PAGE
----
Episode Thirty Eight: Your Problems Mean Nothing

Episode Thirty Eight: Your Problems Mean Nothing

Talk Thirty to Me Episode Thirty Eight: Your Problems Mean Nothing – A Guide to Self Discovery

Join Turg and Randy Z as they catch up from a brief recording hiatus (that you would have never known about had we not mentioned it here) and discuss the next episode in the Netflix Original Series “Master of None” – Season Two Episode Six – New York, I Love You and hone in on not only what this episode meant in the actual scheme of things – but on a deeper level – why this episode meant so much to the guys and…

If you whack someone on the head with a metal water bottle, do they make a sound?

Randy shares a story about his travels and one instance in particular that sounds quite intriguing. The guys talk more in depth about how travel really forces humanity to disconnect. Often times we overlook the circumstances that surround us in that point in time and walk through life with blinders on. But what this episode of Master of None really helped us appreciate was the way the story was told. Turg shares his experiences when feeling the lack of humanity at an airport made him introspect at how impersonal everything really is. Where is the human element? Why do we think our problems matters more than the problems of other people? Are we really that self absorbed of a society and just disconnect when we see something that doesn’t suit our personal preference?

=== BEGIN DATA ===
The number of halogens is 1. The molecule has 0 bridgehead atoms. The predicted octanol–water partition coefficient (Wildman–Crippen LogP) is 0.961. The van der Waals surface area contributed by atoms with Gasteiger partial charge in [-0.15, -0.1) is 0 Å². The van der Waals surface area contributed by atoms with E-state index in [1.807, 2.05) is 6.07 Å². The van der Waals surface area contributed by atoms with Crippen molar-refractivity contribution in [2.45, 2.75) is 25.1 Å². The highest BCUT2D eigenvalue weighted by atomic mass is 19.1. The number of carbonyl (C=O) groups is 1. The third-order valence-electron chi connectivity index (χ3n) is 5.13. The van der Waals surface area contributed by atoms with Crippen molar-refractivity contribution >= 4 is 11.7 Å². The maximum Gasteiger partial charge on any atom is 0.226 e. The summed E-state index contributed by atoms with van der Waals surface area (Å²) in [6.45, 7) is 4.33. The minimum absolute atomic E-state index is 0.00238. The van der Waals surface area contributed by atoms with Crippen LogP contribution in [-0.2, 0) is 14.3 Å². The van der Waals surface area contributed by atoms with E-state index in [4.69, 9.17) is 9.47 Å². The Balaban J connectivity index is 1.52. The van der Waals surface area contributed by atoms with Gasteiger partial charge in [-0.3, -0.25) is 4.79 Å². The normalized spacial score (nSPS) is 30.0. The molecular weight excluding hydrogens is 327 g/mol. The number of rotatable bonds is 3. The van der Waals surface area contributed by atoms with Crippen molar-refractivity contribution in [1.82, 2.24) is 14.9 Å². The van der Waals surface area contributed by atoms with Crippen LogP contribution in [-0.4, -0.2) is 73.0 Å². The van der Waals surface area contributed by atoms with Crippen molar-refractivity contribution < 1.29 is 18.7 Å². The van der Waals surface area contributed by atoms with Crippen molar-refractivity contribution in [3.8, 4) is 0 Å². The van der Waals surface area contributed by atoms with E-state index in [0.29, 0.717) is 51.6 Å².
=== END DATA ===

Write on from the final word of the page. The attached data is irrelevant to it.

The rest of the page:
Sometimes we just need to stand back in awe of where we are and the journey to now.

Why do people genuinely not care about each other beyond their inner circle of friends and family? Turg mentions how people tend to avoid getting involved in other people’s lives because their plate may be full. Randy brings a nice contrast into the fray by bringing up that people might already have enough on their plate. While that may be true, Turg argues that people are less likely to take risks on others because the struggle within their own life is much more of a priority.

Do other people help progress our own narrative? Do we shut people down on purpose? Does that hurt our chances of moving forward in life as a well rounded individual?

Randy thinks that this is essential to the way life progress. Turg thinks otherwise – stating he doesn’t let a problem that’s not his get in the way of his own narrative. Friendships tend to get left behind in many conversations and their importance is often undervalued in society. Randy mentioned how essential a friendship was to him during a dark time in his life. Nostalgia is one of the driving forces behind this realization. But do we forget those that were once there for us when they need us most? Turg thinks that the independence people build around solving their own problems is essential. However, what about the communal aspect of the human condition that helps coping in the near term.

Random strangers are the modern-day psychologists; throw familiarity out of the door completely.